Grief – A Universal But Unique Human Experience

My wife was diagnosed with glioblastoma in 2007. She battled the stage 4 brain cancer for nearly four years. As her caregiver, I learned about the myriad of issues that family’s face when caring for someone with a life-threatening disease. Understanding human emotion is a difficult area of study. The emotion of grief is no exception. However, experts have provided frameworks that enable discussions about grief.

While different grief models exist, proposed by many experts, in 1969, Kübler-Ross published the first, widely accepted model of grief. This work provided insight into the emotions that people experience when facing death. Later, other researchers extended or revised the model to include other people who experience grief, not only to those facing death. The Kübler-Ross model includes five stages: 1) shock and denial, 2) anger, 3) bargaining, 4) depression, and 5) acceptance.

Most people move through these phases of grief. The length of time a person spends during each phase depends on the circumstances and is unique to each individual. It is very easy to compare ourselves to other people, and judge that something might be wrong with us, when we do not handle the grief similarly. Just remember, you are unique. Take comfort that your grief recovery is also unique to you. I learned about the grieving process during my studies several years before Lynne’s diagnosis and death. That understanding helped me to recognize my emotions and my feelings as well as to accept that they were normal, and to be expected, during a significant loss.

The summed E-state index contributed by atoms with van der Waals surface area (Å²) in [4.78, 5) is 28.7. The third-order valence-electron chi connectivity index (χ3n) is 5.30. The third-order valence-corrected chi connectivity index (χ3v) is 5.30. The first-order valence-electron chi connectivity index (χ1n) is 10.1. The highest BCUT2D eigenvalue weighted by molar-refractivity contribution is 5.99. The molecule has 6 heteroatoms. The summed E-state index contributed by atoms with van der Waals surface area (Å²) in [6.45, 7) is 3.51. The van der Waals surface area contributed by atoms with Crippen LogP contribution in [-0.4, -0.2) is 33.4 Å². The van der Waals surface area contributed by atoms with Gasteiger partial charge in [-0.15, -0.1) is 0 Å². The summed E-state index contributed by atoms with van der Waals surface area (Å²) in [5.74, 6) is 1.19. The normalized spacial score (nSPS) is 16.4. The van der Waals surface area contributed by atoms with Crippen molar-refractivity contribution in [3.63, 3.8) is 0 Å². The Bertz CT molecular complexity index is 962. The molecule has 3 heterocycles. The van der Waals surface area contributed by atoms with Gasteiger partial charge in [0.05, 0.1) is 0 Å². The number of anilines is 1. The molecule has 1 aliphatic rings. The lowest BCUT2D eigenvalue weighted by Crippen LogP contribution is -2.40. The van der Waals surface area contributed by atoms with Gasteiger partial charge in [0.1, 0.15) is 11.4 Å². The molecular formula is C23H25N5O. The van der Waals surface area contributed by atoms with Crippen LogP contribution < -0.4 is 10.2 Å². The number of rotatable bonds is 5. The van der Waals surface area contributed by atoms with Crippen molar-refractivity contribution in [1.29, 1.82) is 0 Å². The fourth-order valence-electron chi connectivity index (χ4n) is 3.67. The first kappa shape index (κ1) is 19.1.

I observed many families over time that lost a loved one. One of the most profound losses a person experiences is that of a spouse because of the relationship depth and the additional potential for economic losses. Based on discussions with those losing a spouse, I believe that losing a spouse affects the relationship within the social circles that the couple shared. I believe there are two contributing factors. First, the surviving spouse drawers closer to their own family for support. Second, others within the social circles struggle with the surviving spouse due to a partial loss of identify, that is, the transition from a “couple” to that of a widow or widower. Observations also indicate an increased mortality rate among the surviving spouses, especially in older people due to the major stressor (Gass, 1987, as cited by Harvard Medical School).

In our society, most people recognize the inevitable nature of death but many rarely experience the process because societal norms tend to hide death behind the walls of health care facilities. This tends to deemphasize the process of grieving. This potentially decreases our ability cope. Sometimes during a terminal illness, a struggle exists between health care providers and families, regarding disclosure of all the facts surrounding the illness. Health care facilities and health care providers maintain various and differing ideologies. This is understandable because some people want the facts and others try to avoid the facts. This simply demonstrates the differences in the ability to cope with illness and the potentially impending death.


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